Neighbors in Bluff Heights were aghast Tuesday morning when a driver who’d been fleeing from police crashed, killing a woman and five dogs in the car he hit.
The woman, 41-year-old Jessica Bingaman, died at the hospital after rescuers freed her from the mangled wreckage and rushed her to get medical attention, according to police. There were six dogs in the car, four of which died at the scene. Two were taken to a local animal hospital where one of them died, police said
Neighbors said the crash happened when a white van plowed into a dark car on Third Street near Temple Avenue around 11:30 a.m. The van broadsided the car at high speed.
“I saw the white van coming this way really fast. He was going at least 60 to 70 miles per hour,” Fabio Giannone said. “By the time I opened the door, he smashed into the car.”
The crash was so violent that a tire and axle from the car flew across the street and broke a concrete wall. Three parked vehicles—a minivan, a truck and a sedan—were also damaged in the crash.
Police identified the van’s driver as 43-year-old Los Angeles resident Javier Oliverez, who is a parolee and known gang member and was wanted on a warrant for robbery, Long Beach police spokeswoman Arantxa Chavarria said.
After being taken to the hospital for minor injuries, Oliverez was booked on suspicion of evading a police officer, felony DUI and vehicular manslaughter. He is being held at the Long Beach Jail with no bail.
After first-responders tended to the injured drivers, locals watched as firefighters covered one of the dead dogs with a blanket. Another was briefly hanging out of the car’s mangled door.
Jordan Wood said crews used the Jaws of Life to cut Bingaman out of her car. Wood had calmed down one of the dogs who was still alive, drawing thanks from fire crews.
Mourners placed flowers, dog toys and candles at the site of the crash. Bingaman was a local dog walker. She had the dogs in her car as part of a daycare service she ran, police said.
Police said the chase started near Broadway and Alamitos Avenue where officers spotted the van, which had been reported stolen Monday.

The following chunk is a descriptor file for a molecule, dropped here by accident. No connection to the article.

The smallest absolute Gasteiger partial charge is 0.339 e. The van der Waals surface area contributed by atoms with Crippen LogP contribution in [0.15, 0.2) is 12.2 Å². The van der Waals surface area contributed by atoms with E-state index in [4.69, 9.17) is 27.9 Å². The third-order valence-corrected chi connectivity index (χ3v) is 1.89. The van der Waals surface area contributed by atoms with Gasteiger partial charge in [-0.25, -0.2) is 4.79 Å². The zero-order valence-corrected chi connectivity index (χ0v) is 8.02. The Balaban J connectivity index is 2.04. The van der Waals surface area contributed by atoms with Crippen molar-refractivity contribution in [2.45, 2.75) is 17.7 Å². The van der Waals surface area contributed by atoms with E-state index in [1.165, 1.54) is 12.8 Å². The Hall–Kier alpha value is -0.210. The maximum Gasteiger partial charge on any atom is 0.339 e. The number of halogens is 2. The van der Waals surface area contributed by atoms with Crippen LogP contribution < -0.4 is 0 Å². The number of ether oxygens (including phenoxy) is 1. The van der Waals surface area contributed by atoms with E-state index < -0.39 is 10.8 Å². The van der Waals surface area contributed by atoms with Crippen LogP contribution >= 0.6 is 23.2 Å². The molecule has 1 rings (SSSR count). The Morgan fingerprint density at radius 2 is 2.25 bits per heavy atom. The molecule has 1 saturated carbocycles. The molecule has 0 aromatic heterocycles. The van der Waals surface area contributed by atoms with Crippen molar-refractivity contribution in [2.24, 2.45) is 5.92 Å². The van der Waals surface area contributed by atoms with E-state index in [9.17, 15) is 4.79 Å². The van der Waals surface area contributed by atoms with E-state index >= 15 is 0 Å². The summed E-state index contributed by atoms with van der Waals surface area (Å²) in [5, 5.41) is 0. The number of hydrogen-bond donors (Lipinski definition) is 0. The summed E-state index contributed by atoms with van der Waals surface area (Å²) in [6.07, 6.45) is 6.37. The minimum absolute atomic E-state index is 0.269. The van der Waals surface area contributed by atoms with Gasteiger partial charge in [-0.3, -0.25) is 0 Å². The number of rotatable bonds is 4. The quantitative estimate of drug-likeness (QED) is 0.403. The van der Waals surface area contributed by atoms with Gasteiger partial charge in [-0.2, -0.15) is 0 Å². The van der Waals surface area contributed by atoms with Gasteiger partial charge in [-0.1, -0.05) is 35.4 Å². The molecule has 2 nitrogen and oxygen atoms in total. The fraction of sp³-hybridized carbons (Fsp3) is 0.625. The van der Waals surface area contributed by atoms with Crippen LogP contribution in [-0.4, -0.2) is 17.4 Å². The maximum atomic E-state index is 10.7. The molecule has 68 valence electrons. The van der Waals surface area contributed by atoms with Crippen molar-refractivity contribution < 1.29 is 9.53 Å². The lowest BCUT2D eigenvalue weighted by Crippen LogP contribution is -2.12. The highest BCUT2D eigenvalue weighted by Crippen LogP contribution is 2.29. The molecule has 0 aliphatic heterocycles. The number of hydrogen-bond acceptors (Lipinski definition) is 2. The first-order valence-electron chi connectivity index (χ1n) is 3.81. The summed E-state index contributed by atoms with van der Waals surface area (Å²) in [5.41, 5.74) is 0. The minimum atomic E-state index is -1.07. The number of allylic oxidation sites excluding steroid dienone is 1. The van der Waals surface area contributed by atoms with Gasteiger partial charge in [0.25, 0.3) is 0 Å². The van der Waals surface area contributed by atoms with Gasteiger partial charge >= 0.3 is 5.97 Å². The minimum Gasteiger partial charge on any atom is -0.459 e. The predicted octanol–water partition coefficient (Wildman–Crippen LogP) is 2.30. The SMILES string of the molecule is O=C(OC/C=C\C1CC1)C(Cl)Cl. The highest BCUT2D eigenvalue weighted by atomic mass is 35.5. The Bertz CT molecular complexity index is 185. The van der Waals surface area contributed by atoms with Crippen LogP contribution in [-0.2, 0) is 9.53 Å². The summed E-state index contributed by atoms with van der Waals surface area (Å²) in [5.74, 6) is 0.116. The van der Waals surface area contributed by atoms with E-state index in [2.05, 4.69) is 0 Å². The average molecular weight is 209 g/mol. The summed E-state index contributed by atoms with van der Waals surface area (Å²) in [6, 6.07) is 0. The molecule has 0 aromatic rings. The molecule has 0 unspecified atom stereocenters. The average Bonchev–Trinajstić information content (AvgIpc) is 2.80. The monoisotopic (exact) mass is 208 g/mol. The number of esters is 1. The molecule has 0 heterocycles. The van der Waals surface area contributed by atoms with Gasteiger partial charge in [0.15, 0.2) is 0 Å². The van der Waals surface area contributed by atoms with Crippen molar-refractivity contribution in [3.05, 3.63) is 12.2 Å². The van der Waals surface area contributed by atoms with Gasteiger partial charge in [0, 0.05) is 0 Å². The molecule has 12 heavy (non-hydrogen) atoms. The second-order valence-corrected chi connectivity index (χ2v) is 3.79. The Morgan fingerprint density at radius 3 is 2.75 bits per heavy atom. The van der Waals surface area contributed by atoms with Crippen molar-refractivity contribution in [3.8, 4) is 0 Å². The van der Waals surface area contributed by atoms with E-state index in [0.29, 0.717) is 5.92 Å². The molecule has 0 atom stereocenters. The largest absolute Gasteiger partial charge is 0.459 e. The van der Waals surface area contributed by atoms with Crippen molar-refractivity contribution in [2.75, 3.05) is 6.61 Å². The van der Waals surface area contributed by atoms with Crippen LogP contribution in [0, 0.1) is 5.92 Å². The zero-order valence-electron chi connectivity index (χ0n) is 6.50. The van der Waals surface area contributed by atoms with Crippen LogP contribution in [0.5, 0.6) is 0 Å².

The driver wouldn’t stop and officers followed, Long Beach police spokeswoman Shaunna Dandoy said.
Police will look into whether officers acted properly by chasing the van, Chavarria said. This review is typical for pursuits, she said.
When they chase someone, the LBPD mandates its officers and supervisors continually evaluate whether it’s worth the risk. Among other things, they have to consider traffic conditions, whether they’re in a residential neighborhood, the recklessness of the suspect and what he or she is wanted for.
“A police pursuit is a dangerous activity that should be engaged in with the utmost awareness of the risks to other drivers, bystanders, the officers, and the suspect(s),” the LBPD manual says. “The primary purpose of a motor vehicle pursuit is to arrest fleeing suspects with the minimum amount of force necessary and to minimize the risk of harm to people and property.”
In 2008, a passing driver was killed during a police pursuit just half a mile from the site of today’s crash.
In that case, an officer was pursuing a drunk driver who blew through stop signs and traffic signals at up to 100 mph around 2 a.m., police said at the time.
The chase ended when the suspect hit a car near Redondo Avenue and Fourth Street, killing 32-year-old Jason Allen Siebert, according to authorities.
Editor’s note: This story was updated shortly after 2:30 p.m. with the information that the woman died at the hospital. It was updated again Wednesday morning with the woman’s name.
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